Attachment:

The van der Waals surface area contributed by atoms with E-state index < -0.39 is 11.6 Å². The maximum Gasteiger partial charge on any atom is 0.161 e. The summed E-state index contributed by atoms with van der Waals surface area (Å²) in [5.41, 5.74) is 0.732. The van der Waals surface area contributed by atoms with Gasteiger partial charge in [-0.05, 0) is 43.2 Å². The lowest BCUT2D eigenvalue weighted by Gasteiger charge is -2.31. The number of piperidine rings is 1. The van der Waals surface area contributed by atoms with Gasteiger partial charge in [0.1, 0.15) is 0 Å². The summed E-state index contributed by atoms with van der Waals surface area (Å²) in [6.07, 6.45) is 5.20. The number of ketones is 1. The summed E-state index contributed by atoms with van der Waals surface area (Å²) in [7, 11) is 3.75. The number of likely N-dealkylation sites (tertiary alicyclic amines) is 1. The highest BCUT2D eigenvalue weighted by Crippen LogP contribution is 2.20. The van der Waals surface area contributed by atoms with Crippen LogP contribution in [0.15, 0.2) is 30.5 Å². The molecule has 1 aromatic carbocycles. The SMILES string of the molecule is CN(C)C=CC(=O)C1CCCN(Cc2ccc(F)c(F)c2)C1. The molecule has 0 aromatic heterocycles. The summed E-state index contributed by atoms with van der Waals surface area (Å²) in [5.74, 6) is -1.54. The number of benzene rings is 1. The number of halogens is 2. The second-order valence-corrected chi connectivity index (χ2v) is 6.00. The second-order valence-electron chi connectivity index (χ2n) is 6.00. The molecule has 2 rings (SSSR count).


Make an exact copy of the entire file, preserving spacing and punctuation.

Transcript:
The van der Waals surface area contributed by atoms with E-state index < -0.39 is 11.6 Å². The maximum Gasteiger partial charge on any atom is 0.161 e. The summed E-state index contributed by atoms with van der Waals surface area (Å²) in [5.41, 5.74) is 0.732. The van der Waals surface area contributed by atoms with Gasteiger partial charge in [-0.05, 0) is 43.2 Å². The lowest BCUT2D eigenvalue weighted by Gasteiger charge is -2.31. The number of piperidine rings is 1. The van der Waals surface area contributed by atoms with Gasteiger partial charge in [0.1, 0.15) is 0 Å². The summed E-state index contributed by atoms with van der Waals surface area (Å²) in [6.07, 6.45) is 5.20. The number of ketones is 1. The summed E-state index contributed by atoms with van der Waals surface area (Å²) in [7, 11) is 3.75. The number of likely N-dealkylation sites (tertiary alicyclic amines) is 1. The highest BCUT2D eigenvalue weighted by Crippen LogP contribution is 2.20. The van der Waals surface area contributed by atoms with Crippen LogP contribution in [0.15, 0.2) is 30.5 Å². The molecule has 1 aromatic carbocycles. The SMILES string of the molecule is CN(C)C=CC(=O)C1CCCN(Cc2ccc(F)c(F)c2)C1. The molecule has 0 aromatic heterocycles. The summed E-state index contributed by atoms with van der Waals surface area (Å²) in [5.74, 6) is -1.54. The number of benzene rings is 1. The number of halogens is 2. The second-order valence-corrected chi connectivity index (χ2v) is 6.00. The second-order valence-electron chi connectivity index (χ2n) is 6.00. The molecule has 2 rings (SSSR count).